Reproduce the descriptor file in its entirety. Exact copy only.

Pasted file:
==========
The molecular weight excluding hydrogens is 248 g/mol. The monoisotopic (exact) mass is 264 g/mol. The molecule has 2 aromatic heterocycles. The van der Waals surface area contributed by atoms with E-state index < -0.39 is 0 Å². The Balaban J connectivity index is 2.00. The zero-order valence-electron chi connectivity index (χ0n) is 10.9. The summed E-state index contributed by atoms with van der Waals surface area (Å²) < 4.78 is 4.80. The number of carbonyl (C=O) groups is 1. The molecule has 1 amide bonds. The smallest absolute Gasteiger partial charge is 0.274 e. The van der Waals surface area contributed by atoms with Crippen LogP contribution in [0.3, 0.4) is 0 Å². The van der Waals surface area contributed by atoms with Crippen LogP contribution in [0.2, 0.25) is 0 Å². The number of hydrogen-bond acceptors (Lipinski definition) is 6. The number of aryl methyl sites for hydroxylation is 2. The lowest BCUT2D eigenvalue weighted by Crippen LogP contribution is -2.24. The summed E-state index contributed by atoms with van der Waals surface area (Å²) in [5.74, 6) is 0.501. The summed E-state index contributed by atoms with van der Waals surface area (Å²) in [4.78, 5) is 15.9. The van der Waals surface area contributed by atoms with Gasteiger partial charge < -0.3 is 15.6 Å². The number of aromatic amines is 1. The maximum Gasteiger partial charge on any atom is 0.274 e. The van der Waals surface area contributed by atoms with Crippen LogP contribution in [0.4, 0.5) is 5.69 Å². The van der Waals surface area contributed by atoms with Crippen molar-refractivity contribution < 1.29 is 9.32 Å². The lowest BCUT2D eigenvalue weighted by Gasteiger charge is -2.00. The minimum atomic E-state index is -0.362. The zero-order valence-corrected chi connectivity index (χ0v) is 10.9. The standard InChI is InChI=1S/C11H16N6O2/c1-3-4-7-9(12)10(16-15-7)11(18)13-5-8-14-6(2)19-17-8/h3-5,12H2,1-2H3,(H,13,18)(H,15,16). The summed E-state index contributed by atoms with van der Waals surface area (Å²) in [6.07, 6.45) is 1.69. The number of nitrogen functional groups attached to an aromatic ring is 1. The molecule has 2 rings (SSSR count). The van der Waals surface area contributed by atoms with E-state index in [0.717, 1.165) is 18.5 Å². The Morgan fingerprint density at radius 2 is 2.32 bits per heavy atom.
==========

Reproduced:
The molecular weight excluding hydrogens is 248 g/mol. The monoisotopic (exact) mass is 264 g/mol. The molecule has 2 aromatic heterocycles. The van der Waals surface area contributed by atoms with E-state index < -0.39 is 0 Å². The Balaban J connectivity index is 2.00. The zero-order valence-electron chi connectivity index (χ0n) is 10.9. The summed E-state index contributed by atoms with van der Waals surface area (Å²) < 4.78 is 4.80. The number of carbonyl (C=O) groups is 1. The molecule has 1 amide bonds. The smallest absolute Gasteiger partial charge is 0.274 e. The van der Waals surface area contributed by atoms with Crippen LogP contribution in [0.3, 0.4) is 0 Å². The van der Waals surface area contributed by atoms with Crippen LogP contribution in [0.2, 0.25) is 0 Å². The number of hydrogen-bond acceptors (Lipinski definition) is 6. The number of aryl methyl sites for hydroxylation is 2. The lowest BCUT2D eigenvalue weighted by Crippen LogP contribution is -2.24. The summed E-state index contributed by atoms with van der Waals surface area (Å²) in [5.74, 6) is 0.501. The summed E-state index contributed by atoms with van der Waals surface area (Å²) in [4.78, 5) is 15.9. The van der Waals surface area contributed by atoms with Gasteiger partial charge < -0.3 is 15.6 Å². The number of aromatic amines is 1. The maximum Gasteiger partial charge on any atom is 0.274 e. The van der Waals surface area contributed by atoms with Crippen LogP contribution in [0.4, 0.5) is 5.69 Å². The van der Waals surface area contributed by atoms with Crippen molar-refractivity contribution < 1.29 is 9.32 Å². The lowest BCUT2D eigenvalue weighted by Gasteiger charge is -2.00. The minimum atomic E-state index is -0.362. The zero-order valence-corrected chi connectivity index (χ0v) is 10.9. The standard InChI is InChI=1S/C11H16N6O2/c1-3-4-7-9(12)10(16-15-7)11(18)13-5-8-14-6(2)19-17-8/h3-5,12H2,1-2H3,(H,13,18)(H,15,16). The summed E-state index contributed by atoms with van der Waals surface area (Å²) in [6.07, 6.45) is 1.69. The number of nitrogen functional groups attached to an aromatic ring is 1. The molecule has 2 rings (SSSR count). The van der Waals surface area contributed by atoms with E-state index in [0.717, 1.165) is 18.5 Å². The Morgan fingerprint density at radius 2 is 2.32 bits per heavy atom.